@all
    What do you think of the apporach to write down all the characteristics one wants to project and then try to implement them in every script?
     
  13. That sounds like an excellent plan. You might not need every characteristic in every script, necessarily, but have a go and see what feels right. Let us know how you get on.
     
  14. MY basic character is being very polite, somewhat funny and not really outgoing and very warm/nice/sympathetic. Then I randomly add (during my performances) some things that I think will convey a certain characteristic. That hurts somewhat. I will see how it goes. If I showed you a basic script of mine and showed you the changes I did to it, would you be willing to assist me a little bit so I have an action which I can follow to transfer every script of mine?
     
  15. Hey There,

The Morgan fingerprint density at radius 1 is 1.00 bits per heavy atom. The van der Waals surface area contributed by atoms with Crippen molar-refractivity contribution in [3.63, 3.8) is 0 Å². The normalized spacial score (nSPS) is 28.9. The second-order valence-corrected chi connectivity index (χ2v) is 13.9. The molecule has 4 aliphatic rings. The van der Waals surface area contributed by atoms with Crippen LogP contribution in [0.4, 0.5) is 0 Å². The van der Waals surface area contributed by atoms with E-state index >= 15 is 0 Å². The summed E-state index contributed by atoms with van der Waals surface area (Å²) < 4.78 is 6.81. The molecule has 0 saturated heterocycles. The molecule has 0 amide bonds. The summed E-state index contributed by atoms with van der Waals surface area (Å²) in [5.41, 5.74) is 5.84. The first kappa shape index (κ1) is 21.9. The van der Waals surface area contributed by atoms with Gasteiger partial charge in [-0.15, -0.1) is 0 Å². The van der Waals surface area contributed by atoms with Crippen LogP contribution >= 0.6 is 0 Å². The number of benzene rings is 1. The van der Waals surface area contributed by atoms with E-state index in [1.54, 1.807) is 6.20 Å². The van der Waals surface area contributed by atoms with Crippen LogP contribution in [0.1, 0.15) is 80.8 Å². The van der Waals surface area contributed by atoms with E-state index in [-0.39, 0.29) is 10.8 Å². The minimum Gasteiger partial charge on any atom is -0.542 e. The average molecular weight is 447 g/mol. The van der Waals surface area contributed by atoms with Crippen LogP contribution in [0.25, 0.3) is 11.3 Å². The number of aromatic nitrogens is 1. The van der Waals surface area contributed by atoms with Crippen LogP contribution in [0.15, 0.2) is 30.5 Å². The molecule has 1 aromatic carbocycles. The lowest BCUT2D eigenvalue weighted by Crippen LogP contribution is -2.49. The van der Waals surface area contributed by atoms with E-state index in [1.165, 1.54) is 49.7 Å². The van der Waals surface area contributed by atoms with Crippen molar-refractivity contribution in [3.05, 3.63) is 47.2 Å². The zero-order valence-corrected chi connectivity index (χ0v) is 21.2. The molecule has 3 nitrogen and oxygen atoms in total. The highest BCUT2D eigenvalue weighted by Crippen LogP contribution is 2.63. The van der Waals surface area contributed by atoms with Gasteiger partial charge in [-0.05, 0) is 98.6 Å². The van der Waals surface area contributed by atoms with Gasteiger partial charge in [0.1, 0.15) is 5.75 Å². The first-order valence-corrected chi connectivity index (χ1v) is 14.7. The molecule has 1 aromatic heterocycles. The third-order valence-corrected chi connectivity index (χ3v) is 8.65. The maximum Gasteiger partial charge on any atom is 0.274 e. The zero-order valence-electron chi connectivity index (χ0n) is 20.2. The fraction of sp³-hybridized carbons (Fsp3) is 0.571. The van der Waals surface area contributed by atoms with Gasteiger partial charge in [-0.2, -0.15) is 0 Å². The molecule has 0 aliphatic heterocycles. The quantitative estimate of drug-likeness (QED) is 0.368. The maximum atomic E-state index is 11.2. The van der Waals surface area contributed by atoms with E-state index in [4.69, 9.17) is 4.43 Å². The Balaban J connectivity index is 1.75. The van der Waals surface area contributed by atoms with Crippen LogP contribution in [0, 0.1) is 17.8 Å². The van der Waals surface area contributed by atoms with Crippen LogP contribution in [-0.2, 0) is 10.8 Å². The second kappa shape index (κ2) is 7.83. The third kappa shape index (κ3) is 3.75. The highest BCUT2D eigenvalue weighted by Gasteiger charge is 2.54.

i wanted to give a quick feedback on how my evening went. Why should that interest you? Because I think I made some important discoveries that I want to share with you. On Wednesday I was able to whitness a Doc Eason seminar. It was great. 2 things that paticularly stuck with me were: a) remember their name for a longer period of time (you leave the table, 20 mins you come back and ask how X is doing) and b) forward leaning (active posture) and backward leaning (passive posture). Also I bought this awesome book by Gary Kurtz. I found that with more energy, more focus on the spectator, longer moments of silence and ignoring every kind of heckler I moved to a stage where I am able to detect in 1 sec. if the table is accepting me or not/if they even want to, when to ask a spectator a question, how to involve everyone and how to amplifying magic effects while still giving them some kind of magical experiences to them. I also noticed that people love to watch the reactions of their friends. All in all I think I found a little part of me today and a part of performing I will carry on.